Compare and Contrast Riding & Rayners Concept of Cognitive Styles with Biggs Concept of Learning Style

2. ‘Compare and contrast Riding and Rayner’s concept of cognitive style with Biggs concept of learning style’

The term ‘style’ was first used within psychology by Allport (1937). Since, ‘Style’ has been frequently applied to define behaviour that is constant and consistent, in most given situations (Grigorenko & Sternberg, 1995). The term has always been associated individual differences, as one’s style is personal to one’s self (Riding & Rayner, 1997). Learning style and cognitive style both have applications in educational psychology, where the concept of Style is seen as knowledge of how students learn best and how teachers should use such concepts to tailor teaching methods to maximise learning. However each differ in terms of basis and plasticity.
Riding and Rayner’s concept of cognitive style stems from a focus on individual differences in approaches to tasks (Rayner & Riding, 1997). The concept is based on observable behaviour as opposed to subjective, self-report measures, as most find it hard to assess how others perceive them (Riding & Rayner, 1997). Cognitive Style is an ‘individual’s preferred approach to organising and representing information’ (Riding & Rayner, 1997, p. 8). Riding (1997) states cognitive style cannot change; one cannot ‘switch off’ their style, therefore it is fixed. Cognitive Style is measured over two dimensions; Wholist-Analytic (whether the individual organises information in whole or in parts) and Verbal-Imagery (whether individual represents information mentally, verbally or in pictures). Cognitive style is said to rule many behavioural outcomes but is not linked to intelligence, gender or personality, as low correlations in studies disprove otherwise (Riding & Rayner, 1997).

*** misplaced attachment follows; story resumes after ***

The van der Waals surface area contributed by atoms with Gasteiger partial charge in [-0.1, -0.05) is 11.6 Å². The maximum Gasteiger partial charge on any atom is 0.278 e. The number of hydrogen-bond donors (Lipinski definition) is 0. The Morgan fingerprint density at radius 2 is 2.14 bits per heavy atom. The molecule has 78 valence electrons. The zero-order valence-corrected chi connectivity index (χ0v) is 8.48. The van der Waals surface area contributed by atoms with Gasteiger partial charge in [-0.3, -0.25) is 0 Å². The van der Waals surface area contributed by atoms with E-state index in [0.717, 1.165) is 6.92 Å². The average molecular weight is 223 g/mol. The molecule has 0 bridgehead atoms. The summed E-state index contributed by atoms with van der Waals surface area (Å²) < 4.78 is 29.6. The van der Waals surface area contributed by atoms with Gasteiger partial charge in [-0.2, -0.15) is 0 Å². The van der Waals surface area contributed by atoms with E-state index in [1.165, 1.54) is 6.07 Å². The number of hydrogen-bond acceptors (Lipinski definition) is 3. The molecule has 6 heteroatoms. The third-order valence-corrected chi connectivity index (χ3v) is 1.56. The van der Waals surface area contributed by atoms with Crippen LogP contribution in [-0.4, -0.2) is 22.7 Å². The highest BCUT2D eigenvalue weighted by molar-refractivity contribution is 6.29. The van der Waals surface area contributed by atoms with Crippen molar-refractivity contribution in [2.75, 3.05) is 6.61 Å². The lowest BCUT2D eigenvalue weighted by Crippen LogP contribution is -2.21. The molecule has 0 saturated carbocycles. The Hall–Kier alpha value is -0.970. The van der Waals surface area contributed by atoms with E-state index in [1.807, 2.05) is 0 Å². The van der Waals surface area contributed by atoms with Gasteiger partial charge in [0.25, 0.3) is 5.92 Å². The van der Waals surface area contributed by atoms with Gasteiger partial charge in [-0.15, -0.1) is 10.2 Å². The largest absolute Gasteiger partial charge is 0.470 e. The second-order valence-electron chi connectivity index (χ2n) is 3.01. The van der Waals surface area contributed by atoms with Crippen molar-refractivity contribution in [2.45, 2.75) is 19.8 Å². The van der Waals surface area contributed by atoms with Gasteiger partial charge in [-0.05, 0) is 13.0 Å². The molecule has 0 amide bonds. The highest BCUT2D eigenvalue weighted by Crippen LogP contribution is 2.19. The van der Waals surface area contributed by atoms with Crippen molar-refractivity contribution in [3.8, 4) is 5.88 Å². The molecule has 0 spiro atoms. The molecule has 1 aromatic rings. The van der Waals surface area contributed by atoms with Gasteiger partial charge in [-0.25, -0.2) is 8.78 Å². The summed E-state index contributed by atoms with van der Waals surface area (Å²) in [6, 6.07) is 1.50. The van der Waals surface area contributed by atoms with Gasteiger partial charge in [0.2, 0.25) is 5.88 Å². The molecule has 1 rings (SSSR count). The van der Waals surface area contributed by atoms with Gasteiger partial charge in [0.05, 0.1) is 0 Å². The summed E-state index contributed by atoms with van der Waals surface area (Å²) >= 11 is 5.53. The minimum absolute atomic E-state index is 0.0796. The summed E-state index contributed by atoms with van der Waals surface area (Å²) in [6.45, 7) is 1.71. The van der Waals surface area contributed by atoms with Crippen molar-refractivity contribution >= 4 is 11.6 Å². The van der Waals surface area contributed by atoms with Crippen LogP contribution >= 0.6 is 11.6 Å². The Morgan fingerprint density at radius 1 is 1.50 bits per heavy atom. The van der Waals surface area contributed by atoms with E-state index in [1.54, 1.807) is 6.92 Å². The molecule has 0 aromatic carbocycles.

On the other hand, Biggs (Biggs, 2001) proposed, that opposed to individuals possessing different Cognitive Styles, individuals utilise different ‘Learning Styles’. Biggs (2001) proposed two different Learning Styles; ‘deep’...